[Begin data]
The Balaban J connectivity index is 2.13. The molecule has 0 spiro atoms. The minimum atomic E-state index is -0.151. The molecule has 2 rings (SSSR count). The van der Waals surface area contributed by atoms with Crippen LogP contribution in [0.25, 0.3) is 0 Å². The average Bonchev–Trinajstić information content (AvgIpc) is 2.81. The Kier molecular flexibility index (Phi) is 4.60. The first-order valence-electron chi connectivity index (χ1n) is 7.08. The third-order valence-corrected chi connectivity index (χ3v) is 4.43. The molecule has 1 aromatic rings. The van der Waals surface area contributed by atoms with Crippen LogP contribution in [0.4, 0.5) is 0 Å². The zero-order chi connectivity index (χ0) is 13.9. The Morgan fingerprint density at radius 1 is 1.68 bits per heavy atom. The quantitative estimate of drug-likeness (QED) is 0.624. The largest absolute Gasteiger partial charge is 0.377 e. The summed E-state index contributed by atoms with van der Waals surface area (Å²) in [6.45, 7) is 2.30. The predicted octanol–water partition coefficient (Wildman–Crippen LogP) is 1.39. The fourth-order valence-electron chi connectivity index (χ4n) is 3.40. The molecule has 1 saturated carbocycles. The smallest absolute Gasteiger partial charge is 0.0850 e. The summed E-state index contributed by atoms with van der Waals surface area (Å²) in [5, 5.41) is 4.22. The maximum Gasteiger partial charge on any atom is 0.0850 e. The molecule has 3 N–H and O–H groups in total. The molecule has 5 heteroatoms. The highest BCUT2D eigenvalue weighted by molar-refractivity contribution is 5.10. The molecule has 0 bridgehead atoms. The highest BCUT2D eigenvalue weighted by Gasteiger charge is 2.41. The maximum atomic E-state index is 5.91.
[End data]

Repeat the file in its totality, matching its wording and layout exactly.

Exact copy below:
The Balaban J connectivity index is 2.13. The molecule has 0 spiro atoms. The minimum atomic E-state index is -0.151. The molecule has 2 rings (SSSR count). The van der Waals surface area contributed by atoms with Crippen LogP contribution in [0.25, 0.3) is 0 Å². The average Bonchev–Trinajstić information content (AvgIpc) is 2.81. The Kier molecular flexibility index (Phi) is 4.60. The first-order valence-electron chi connectivity index (χ1n) is 7.08. The third-order valence-corrected chi connectivity index (χ3v) is 4.43. The molecule has 1 aromatic rings. The van der Waals surface area contributed by atoms with Crippen LogP contribution in [0.4, 0.5) is 0 Å². The zero-order chi connectivity index (χ0) is 13.9. The Morgan fingerprint density at radius 1 is 1.68 bits per heavy atom. The quantitative estimate of drug-likeness (QED) is 0.624. The largest absolute Gasteiger partial charge is 0.377 e. The summed E-state index contributed by atoms with van der Waals surface area (Å²) in [6.45, 7) is 2.30. The predicted octanol–water partition coefficient (Wildman–Crippen LogP) is 1.39. The fourth-order valence-electron chi connectivity index (χ4n) is 3.40. The molecule has 1 saturated carbocycles. The smallest absolute Gasteiger partial charge is 0.0850 e. The summed E-state index contributed by atoms with van der Waals surface area (Å²) in [5, 5.41) is 4.22. The maximum Gasteiger partial charge on any atom is 0.0850 e. The molecule has 3 N–H and O–H groups in total. The molecule has 5 heteroatoms. The highest BCUT2D eigenvalue weighted by molar-refractivity contribution is 5.10. The molecule has 0 bridgehead atoms. The highest BCUT2D eigenvalue weighted by Gasteiger charge is 2.41. The maximum atomic E-state index is 5.91.